A group of leading healthcare professionals has revealed that people visiting their GPs to get treatment for minor ailments costs the NHS £2bn per year.
Around 51.4 million visits to GP practices every year are made for minor ailments such as coughs and colds.
And in a letter to the Times newspaper, the group said the impact being felt by the NHS was “catastrophic”.
The group blamed the “demand-led culture” for putting huge strains on NHS resources, and called for a change in behaviour.
The experts said in their letter that the NHS would face no cuts to services if the attitude towards the treatment of such minor ailments changed nationwide.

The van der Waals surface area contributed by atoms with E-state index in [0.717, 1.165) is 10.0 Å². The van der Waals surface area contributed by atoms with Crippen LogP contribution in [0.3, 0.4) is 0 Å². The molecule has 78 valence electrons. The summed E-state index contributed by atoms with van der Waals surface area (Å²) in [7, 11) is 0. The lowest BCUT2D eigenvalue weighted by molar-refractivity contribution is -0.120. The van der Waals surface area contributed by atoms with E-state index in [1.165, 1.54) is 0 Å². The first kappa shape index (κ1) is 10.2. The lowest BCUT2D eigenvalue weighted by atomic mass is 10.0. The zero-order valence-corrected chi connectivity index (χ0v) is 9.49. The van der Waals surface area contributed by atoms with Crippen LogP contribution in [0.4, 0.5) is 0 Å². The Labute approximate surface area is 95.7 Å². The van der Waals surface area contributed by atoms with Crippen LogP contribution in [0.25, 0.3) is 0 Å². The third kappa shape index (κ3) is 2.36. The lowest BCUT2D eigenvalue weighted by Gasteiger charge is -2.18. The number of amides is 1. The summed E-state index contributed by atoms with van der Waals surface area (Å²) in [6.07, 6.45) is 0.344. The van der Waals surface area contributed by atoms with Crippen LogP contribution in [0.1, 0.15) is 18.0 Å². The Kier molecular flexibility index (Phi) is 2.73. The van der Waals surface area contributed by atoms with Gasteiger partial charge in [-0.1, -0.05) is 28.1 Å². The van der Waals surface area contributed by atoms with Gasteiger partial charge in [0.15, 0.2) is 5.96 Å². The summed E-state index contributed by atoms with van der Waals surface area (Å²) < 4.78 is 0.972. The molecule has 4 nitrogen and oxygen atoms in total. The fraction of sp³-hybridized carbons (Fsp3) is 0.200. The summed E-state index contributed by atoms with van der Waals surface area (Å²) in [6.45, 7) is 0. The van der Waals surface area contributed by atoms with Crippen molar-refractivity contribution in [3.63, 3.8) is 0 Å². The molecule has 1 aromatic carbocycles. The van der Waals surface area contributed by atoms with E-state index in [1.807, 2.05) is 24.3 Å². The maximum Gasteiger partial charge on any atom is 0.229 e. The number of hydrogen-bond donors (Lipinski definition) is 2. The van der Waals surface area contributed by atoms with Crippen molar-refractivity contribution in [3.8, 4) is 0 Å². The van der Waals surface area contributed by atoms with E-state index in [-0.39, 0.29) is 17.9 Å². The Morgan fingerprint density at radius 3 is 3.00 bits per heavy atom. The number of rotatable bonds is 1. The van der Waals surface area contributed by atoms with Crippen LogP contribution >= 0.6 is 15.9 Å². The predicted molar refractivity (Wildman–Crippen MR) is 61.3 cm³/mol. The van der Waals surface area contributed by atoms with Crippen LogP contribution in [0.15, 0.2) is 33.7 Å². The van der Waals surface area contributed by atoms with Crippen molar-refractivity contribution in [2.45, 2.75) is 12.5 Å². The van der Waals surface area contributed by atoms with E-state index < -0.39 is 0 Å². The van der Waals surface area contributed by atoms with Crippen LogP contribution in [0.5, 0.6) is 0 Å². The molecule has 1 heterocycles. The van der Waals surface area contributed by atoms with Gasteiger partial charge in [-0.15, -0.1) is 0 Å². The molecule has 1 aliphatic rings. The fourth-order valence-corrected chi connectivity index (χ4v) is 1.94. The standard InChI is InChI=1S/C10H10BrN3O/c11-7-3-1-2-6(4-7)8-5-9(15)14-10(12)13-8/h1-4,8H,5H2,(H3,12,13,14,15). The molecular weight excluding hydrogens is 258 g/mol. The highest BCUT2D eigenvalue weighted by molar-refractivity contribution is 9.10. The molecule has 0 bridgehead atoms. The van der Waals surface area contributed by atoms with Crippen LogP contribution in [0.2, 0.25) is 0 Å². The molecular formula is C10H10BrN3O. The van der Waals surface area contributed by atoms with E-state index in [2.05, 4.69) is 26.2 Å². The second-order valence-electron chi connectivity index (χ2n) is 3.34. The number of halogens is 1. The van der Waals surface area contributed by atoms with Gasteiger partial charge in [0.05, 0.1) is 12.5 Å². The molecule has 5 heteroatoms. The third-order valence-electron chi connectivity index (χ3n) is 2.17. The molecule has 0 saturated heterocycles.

Back pain was the most common reason, prompting 8.4 million sessions, with other problems consulted on including colds, acne, constipation and migraines.
Among the letter’s 17 signatories are Professor David Haslam, former chairman of the Royal College of General Practitioners; Dr Michael Dixon, chairman of the NHS Alliance; and Dr John Chisholm, former chairman of the British Medical Association’s GPs committee.
They are launching a Self Care Campaign, and also aims to “educate people to manage minor ailments so that GPs and practice nurses’ time is freed up to look after more complex conditions”.